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עמוד בית
Fri, 24.05.24

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May 2018
Eran Leshem MD, Michael Rahkovich MD, Anna Mazo MD, Mahmoud Suleiman MD, Miri Blich MD, Avishag Laish-Farkash MD, Yuval Konstantino MD, Rami Fogelman MD, Boris Strasberg MD, Michael Geist MD, Israel Chetboun MD, Moshe Swissa MD, Michael Ilan MD, Aharon Glick MD, Yoav Michowitz MD, Raphael Rosso MD, Michael Glikson MD and Bernard Belhassen MD

Background: Limited information exists about detailed clinical characteristics and management of the small subset of Brugada syndrome (BrS) patients who had an arrhythmic event (AE).

Objectives: To conduct the first nationwide survey focused on BrS patients with documented AE.

Methods: Israeli electrophysiology units participated if they had treated BrS patients who had cardiac arrest (CA) (lethal/aborted; group 1) or experienced appropriate therapy for tachyarrhythmias after prophylactic implantable cardioverter defibrillator (ICD) implantation (group 2).

Results: The cohort comprised 31 patients: 25 in group 1, 6 in group 2. Group 1: 96% male, mean CA age 38 years (range 13–84). Nine patients (36%) presented with arrhythmic storm and three had a lethal outcome; 17 (68%) had spontaneous type 1 Brugada electrocardiography (ECG). An electrophysiology study (EPS) was performed on 11 patients with inducible ventricular fibrillation (VF) in 10, which was prevented by quinidine in 9/10 patients. During follow-up (143 ± 119 months) eight patients experienced appropriate shocks, none while on quinidine. Group 2: all male, age 30–53 years; 4/6 patients had familial history of sudden death age < 50 years. Five patients had spontaneous type 1 Brugada ECG and four were asymptomatic at ICD implantation. EPS was performed in four patients with inducible VF in three. During long-term follow-up, five patients received ≥ 1 appropriate shocks, one had ATP for sustained VT (none taking quinidine). No AE recurred in patients subsequently treated with quinidine.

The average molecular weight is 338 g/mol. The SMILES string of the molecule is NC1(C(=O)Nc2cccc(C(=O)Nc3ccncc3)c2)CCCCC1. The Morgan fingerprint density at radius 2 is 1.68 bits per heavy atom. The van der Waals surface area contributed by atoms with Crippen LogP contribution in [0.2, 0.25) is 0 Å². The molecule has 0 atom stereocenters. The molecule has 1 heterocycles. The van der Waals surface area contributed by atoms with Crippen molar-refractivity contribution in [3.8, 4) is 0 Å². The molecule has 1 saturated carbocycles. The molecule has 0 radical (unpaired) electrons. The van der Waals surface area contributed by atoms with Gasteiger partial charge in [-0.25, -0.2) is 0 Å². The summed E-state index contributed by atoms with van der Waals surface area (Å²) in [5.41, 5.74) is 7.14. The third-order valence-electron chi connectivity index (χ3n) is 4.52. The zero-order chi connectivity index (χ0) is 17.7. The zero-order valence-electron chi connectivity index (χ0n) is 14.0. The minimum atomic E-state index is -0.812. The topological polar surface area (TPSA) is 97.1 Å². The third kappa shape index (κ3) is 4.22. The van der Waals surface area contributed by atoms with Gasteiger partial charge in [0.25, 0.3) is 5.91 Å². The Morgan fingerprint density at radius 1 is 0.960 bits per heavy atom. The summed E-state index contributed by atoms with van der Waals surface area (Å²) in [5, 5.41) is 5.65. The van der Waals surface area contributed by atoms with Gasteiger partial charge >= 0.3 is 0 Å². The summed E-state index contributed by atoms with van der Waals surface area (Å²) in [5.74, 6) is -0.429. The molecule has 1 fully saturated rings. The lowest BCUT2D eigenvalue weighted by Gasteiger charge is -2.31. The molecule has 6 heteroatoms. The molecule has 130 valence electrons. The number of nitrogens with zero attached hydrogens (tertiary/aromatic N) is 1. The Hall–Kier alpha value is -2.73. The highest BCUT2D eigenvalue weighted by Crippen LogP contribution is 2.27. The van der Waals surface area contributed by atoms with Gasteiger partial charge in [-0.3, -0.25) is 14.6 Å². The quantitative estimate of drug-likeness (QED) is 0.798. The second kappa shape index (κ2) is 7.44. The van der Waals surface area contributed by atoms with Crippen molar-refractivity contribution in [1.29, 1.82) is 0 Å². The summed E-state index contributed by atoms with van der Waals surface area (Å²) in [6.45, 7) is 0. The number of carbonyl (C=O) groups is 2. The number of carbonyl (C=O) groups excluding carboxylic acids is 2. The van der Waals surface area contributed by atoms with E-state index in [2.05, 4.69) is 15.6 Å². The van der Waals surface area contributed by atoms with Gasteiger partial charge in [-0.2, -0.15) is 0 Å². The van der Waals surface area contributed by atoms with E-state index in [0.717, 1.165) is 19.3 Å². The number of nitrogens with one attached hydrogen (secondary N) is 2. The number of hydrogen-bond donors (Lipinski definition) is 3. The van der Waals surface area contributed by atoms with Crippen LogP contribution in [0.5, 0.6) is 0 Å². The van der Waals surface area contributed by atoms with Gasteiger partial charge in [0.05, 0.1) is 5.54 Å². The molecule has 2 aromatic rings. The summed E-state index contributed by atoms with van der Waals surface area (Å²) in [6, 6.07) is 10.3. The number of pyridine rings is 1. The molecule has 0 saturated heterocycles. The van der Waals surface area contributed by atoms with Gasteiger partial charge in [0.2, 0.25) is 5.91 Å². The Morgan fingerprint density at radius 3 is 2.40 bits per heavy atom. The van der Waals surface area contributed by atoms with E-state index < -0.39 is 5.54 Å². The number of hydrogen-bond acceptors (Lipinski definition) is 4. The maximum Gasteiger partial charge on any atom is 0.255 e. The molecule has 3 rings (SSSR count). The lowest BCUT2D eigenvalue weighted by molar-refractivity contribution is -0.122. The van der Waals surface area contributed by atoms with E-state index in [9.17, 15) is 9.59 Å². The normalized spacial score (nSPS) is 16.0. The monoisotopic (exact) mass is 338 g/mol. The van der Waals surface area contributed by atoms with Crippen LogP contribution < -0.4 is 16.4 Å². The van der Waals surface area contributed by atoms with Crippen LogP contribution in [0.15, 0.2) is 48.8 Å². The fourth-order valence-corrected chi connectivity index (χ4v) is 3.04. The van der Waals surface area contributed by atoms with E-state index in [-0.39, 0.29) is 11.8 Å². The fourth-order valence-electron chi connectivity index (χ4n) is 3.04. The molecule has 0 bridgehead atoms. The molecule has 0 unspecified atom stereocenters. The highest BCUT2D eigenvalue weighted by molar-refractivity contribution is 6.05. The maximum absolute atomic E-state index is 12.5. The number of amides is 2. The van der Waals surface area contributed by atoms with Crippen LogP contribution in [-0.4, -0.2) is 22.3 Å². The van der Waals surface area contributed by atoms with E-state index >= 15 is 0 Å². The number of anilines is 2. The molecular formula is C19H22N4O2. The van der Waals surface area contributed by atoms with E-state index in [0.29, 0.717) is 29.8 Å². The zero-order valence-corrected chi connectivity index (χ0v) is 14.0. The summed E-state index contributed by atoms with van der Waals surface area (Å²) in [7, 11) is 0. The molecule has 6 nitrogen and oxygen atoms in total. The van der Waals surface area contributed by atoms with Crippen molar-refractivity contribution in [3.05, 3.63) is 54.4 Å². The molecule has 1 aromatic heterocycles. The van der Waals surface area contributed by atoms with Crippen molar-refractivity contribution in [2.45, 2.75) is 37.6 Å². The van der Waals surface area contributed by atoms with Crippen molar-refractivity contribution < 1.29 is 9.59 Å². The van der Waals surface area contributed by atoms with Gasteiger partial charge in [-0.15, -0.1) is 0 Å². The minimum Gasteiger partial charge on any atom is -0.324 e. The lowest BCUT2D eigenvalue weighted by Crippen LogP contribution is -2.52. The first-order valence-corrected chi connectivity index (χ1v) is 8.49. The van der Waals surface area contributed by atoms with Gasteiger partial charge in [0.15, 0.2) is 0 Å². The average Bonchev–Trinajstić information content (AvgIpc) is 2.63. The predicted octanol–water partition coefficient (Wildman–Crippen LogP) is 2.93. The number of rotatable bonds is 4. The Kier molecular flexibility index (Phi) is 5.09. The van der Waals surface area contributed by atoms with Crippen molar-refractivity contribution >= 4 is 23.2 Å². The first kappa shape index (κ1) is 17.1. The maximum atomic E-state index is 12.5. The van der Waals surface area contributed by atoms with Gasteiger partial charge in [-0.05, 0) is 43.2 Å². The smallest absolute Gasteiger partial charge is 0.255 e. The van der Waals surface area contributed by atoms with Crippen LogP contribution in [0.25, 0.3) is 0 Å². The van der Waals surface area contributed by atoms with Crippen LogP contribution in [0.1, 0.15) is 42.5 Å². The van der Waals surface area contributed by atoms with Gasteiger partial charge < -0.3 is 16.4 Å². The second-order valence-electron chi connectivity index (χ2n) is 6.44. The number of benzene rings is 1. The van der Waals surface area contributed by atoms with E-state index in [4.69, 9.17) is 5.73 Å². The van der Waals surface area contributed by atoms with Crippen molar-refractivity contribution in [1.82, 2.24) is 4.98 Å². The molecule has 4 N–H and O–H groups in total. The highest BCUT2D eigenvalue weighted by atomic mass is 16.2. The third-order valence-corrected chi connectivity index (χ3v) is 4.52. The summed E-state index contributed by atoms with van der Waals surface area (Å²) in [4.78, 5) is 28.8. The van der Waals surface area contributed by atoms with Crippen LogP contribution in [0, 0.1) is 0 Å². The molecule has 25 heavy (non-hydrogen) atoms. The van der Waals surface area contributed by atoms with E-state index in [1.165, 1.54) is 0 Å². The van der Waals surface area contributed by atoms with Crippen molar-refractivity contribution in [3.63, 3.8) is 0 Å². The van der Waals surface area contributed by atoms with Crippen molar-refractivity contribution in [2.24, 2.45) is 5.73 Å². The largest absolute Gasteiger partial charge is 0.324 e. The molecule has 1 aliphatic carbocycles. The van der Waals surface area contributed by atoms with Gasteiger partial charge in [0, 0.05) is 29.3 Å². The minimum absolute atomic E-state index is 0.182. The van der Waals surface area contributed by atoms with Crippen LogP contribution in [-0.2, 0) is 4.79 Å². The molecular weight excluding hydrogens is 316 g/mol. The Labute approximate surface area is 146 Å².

Conclusions: CA from BrS is apparently a rare occurrence on a national scale and no AE occurred in any patient treated with quinidine.

November 2010
I. Marai, M. Suleiman, M. Blich, T. Zeidan-Shwiri, L. Gepstien and M. Boulos

Background: For patients with ventricular tachyarrhythmias, implantable cardioverter defibrillators are a mainstay of therapy to prevent sudden death. However, ICD[1] shocks are painful, can result in clinical depression, and do not offer complete protection against death from arrhythmia. Radiofrequency catheter ablation of ventricular tachycardia in the setting of ischemic cardiomyopathy has emerged recently as a useful adjunctive therapy to ICD.

Objectives: To assess the feasibility, safety and efficacy of our initial experience in ablation of scar-related VT[2].

Methods: Eleven patients (all males, mean age 71 ± 8 years) with drug-refractory ischemic VT were referred to our center for scar mapping and ablation procedures using the CARTO navigation system.

Results: Eleven clinical VTs (mean cycle length 436 ± 93 ms) were induced in all patients. An endocardial circuit, identified by activation, entrainment and/or pace mapping, was found in eight patients with stable VT. These patients were mapped and ablated during VT. Three patients had predominantly unstable VT and linear ablation lesions were performed during sinus rhythm. Acute success, defined as termination of VT and or non-inducibility during programmed electrical stimulation, was found in 9 patients (82%). During follow-up, a significant reduction in tachyarrythmia burden was observed in all patients who had successful initial ablation, except for one who had recurrence of VT 2 days after the procedure and died 2 weeks later.

Conclusions: Ablation of ischemic VT using electroanatomic scar mapping is feasible, has an acceptable success rate and should be offered for ischemic patients with recurrent uncontrolled VT.